Archaeologists from the Mureș County Museum and students from the Babeș-Bolyai University teamed up for a fieldwalk between the 7th and 10th of April at Sânpaul/Homoródszentpál (Harghita county).
Today, the limits of the Roman settlement situated here is yet unknown, thus a series of fieldwalks were necessary to gather more information. In addition, this proved to be an excellent chance for the students to gain professional experience.
Despite the poor weather conditions, the gardens of several houses, and the fields around the village were searched in these four days, enriching our knowledge about the settlement’s history.
During the last month researchers and students from Romania, Germany and Hungary carried out archaeological excavations in the principia of the Roman fort from Călugăreni and in the vicus belonging to it. In the principia the research focused on the rooms situated in the south-eastern corner, while the trenches from the vicus targeted a waste pit containing a large amount of pottery and a layer which contained objects which relate to cultic activities. During the research of the headquarters building the last phase of usage and the foundations of the corner rooms were discovered. The waste pit from the civilian settlement offered important data related to local pottery production and enriched the repertoire of the 2nd century forms of pottery, unveiling vessels, like snake-pots and incense burners, which allude to cultic activities in the neighboring parts of the vicus. The students, besides having a good time, learned a lot and gained experience.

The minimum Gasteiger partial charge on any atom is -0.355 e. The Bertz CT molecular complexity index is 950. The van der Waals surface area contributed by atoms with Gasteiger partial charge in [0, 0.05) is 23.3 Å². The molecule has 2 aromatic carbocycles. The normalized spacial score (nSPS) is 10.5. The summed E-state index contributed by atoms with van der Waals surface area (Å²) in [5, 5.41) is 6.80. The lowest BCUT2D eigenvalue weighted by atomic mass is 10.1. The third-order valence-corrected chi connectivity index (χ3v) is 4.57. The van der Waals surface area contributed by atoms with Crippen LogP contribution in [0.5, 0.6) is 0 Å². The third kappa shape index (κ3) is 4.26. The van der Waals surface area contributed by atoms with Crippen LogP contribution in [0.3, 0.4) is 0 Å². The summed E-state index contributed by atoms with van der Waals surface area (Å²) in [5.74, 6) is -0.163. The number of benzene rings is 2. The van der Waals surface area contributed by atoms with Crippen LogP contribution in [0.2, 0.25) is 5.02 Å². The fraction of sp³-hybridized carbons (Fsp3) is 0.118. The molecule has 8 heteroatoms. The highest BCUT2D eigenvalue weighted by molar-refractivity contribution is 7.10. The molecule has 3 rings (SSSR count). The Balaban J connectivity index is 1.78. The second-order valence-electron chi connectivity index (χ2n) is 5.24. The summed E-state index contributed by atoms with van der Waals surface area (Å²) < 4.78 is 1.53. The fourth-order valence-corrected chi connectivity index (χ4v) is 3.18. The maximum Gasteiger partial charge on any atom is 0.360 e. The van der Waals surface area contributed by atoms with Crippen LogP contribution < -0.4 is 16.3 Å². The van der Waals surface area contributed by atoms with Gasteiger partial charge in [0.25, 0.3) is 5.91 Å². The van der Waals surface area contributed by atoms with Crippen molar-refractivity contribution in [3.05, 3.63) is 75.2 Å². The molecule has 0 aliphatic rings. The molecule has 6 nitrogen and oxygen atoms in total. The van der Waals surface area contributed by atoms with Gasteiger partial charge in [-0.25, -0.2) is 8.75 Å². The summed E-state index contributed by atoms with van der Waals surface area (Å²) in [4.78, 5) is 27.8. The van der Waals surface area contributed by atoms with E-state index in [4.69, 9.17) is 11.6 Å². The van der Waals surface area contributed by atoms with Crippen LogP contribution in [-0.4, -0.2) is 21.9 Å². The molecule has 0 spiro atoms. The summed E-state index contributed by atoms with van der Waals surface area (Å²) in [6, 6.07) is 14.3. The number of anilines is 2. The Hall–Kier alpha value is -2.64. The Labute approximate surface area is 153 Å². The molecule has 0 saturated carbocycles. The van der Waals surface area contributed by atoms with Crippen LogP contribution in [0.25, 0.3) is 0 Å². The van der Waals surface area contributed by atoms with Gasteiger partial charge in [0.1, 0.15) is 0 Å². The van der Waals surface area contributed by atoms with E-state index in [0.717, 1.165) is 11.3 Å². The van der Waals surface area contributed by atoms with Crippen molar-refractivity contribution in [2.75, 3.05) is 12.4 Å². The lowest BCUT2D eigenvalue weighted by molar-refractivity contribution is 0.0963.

The mood was even more enhanced by the event called 6R Day of Archaeology, which took place on the 11th of August. The visitors had the opportunity to participate at various museum pedagogical activities, presentations and to experience a real archaeological excavation. The day was crowned with the inauguration of a special Bellevue, named Compass, which was created after a project of students from the Budapest University of Technology and Economics.